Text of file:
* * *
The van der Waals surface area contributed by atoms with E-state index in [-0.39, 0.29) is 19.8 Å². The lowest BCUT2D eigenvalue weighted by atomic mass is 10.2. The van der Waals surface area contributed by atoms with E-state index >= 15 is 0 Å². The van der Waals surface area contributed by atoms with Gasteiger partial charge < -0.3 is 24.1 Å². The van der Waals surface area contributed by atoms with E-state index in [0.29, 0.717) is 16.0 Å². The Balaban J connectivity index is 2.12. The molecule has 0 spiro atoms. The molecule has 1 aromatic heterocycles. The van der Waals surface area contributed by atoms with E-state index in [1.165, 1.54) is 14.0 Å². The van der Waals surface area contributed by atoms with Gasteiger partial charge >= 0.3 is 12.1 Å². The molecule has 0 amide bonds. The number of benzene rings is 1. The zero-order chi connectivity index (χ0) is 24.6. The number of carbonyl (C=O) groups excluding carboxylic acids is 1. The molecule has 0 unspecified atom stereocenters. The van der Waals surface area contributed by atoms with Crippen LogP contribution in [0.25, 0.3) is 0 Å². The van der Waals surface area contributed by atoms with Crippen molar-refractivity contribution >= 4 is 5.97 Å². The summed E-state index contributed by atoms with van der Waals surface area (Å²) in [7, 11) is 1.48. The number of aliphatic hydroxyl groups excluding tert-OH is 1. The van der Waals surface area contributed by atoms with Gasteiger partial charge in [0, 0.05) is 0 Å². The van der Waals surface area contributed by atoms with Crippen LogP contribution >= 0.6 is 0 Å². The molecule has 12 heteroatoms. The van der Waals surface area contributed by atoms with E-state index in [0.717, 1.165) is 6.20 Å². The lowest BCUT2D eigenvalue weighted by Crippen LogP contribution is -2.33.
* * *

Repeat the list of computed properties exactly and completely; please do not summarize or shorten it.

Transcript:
The van der Waals surface area contributed by atoms with E-state index in [-0.39, 0.29) is 19.8 Å². The lowest BCUT2D eigenvalue weighted by atomic mass is 10.2. The van der Waals surface area contributed by atoms with E-state index >= 15 is 0 Å². The van der Waals surface area contributed by atoms with Gasteiger partial charge < -0.3 is 24.1 Å². The van der Waals surface area contributed by atoms with E-state index in [0.29, 0.717) is 16.0 Å². The Balaban J connectivity index is 2.12. The molecule has 0 spiro atoms. The molecule has 1 aromatic heterocycles. The van der Waals surface area contributed by atoms with E-state index in [1.165, 1.54) is 14.0 Å². The van der Waals surface area contributed by atoms with Gasteiger partial charge >= 0.3 is 12.1 Å². The molecule has 0 amide bonds. The number of benzene rings is 1. The zero-order chi connectivity index (χ0) is 24.6. The number of carbonyl (C=O) groups excluding carboxylic acids is 1. The molecule has 0 unspecified atom stereocenters. The van der Waals surface area contributed by atoms with Crippen LogP contribution in [0.25, 0.3) is 0 Å². The van der Waals surface area contributed by atoms with Crippen molar-refractivity contribution >= 4 is 5.97 Å². The summed E-state index contributed by atoms with van der Waals surface area (Å²) in [7, 11) is 1.48. The number of aliphatic hydroxyl groups excluding tert-OH is 1. The van der Waals surface area contributed by atoms with Gasteiger partial charge in [0, 0.05) is 0 Å². The van der Waals surface area contributed by atoms with Crippen LogP contribution >= 0.6 is 0 Å². The molecule has 12 heteroatoms. The van der Waals surface area contributed by atoms with E-state index in [0.717, 1.165) is 6.20 Å². The lowest BCUT2D eigenvalue weighted by Crippen LogP contribution is -2.33.